Invariably, there would be one title everyone wanted, and the copies were gone within seconds. Invariably, there would also be one title no one would touch.
What I found eye-opening was that many of the books I chose, because I remembered reading them when I was young, no longer held any appeal for me. Some books just don't age well. Additionally, I discovered that some titles, even today, take wayyyyyy too many pages of backstory to get to the good stuff. There is a lesson to be learned here, both for a parent of young readers and for a current children's writer who wants to attract a target audience.
Below is my top 10 "Read It Again" list of titles - preschool through young adult. Any parent or writer should consider re-reading these. Some oldies made this list because they are still just as good as they were 50+ years ago. Timeless. Some are fairly "young" novels but made the cut because they have a "suck-you-in" beginning or are "current" and written smartly for today's world. For giggles, I've included the first lines of each. All are worth a re-read, for one reason or another.
Perhaps you will discover something about your own youth and how you perceived the world around you, back in the day, or, if you are an aspiring children's author, these are great examples of how to hook readers in and craft a story that can stand the test of time. Enjoy.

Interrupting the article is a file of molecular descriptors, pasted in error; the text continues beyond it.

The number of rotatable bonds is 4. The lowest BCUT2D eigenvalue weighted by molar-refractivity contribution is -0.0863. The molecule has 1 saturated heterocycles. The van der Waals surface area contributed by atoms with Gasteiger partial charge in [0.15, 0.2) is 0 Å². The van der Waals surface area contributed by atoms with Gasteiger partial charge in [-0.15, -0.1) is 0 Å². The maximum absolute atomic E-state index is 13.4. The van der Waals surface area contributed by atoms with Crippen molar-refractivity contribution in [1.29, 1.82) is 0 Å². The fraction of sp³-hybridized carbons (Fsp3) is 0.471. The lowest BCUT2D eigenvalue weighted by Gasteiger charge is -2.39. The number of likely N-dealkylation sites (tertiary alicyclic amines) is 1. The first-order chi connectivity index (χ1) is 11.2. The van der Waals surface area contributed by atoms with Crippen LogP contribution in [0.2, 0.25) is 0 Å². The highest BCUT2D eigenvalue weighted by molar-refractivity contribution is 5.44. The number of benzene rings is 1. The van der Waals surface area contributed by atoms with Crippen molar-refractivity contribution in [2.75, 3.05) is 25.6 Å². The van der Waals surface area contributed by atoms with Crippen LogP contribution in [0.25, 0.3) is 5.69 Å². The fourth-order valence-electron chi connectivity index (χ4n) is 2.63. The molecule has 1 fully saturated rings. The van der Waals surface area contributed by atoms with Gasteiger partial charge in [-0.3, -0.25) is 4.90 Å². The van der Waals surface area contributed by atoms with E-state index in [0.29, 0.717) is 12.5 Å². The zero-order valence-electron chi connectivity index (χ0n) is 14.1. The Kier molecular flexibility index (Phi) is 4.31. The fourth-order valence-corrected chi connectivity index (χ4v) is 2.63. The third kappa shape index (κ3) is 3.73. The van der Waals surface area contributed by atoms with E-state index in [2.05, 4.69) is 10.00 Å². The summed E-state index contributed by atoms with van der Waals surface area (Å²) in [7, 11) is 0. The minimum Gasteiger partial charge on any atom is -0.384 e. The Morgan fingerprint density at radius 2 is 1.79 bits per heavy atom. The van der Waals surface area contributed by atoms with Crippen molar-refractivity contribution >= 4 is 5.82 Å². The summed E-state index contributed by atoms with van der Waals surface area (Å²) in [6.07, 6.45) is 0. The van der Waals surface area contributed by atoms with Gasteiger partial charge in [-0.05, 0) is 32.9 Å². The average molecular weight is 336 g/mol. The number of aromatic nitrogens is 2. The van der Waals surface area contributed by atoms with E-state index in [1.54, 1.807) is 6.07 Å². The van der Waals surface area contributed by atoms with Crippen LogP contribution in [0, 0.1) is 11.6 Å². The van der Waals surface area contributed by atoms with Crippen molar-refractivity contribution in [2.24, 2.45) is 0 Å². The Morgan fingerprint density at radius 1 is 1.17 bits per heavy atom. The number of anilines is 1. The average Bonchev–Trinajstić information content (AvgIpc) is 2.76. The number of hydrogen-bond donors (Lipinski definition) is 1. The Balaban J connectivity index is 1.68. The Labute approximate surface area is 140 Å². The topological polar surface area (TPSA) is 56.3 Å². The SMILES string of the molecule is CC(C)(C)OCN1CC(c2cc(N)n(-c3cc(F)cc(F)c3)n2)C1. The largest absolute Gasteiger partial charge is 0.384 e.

1. "The Lorax," Dr. Seuss
"At the far end of town where the Grickle-grass grows and the wind smells slow-and-sour when it blows and no birds ever sing excepting old crows ... is the Street of the Lifted Lorax."
2. "The Giving Tree," Shel Silverstein
"Once there was a tree, and she loved a little boy."
3. "Charlotte's Web," E.B. White (there may be no better opening line, in my opinion)
"Where's Papa going with that axe?"
4. "Holes," Louis Sachar
"There is no lake at Camp Green Lake."
5. "A Wrinkle in Time," Madeleine L'Engle
"It was a dark and stormy night."
6. "Harry Potter and the Sorcerer's Stone," J.K. Rowling
"Mr. and Mrs. Dursley, of number four Privet Drive, were proud to say they were perfectly normal, thank you very much."
7. "The Hobbit," J.R.R. Tolkien
"In a hole in the ground there lived a hobbit."
8. "Because of Winn-Dixie," Kate DiCamillo
"My name is India Opal Buloni, and last summer my daddy, the preacher, sent me to the store for a box of macaroni-and-cheese, some white rice, and two tomatoes and I came back with a dog.”
9. "Sisterhood of the Traveling Pants," Ann Brashares
"Once upon a time there was a pair of pants."
10. "The Hunger Games," Suzanne Collins
"When I wake up, the other side of the bed is cold. My fingers stretch out, seeking Prim's warmth but finding only the rough canvas cover of the mattress. She must have had bad dreams and climbed in with our mother. Of course, she did. This is the day of the reaping."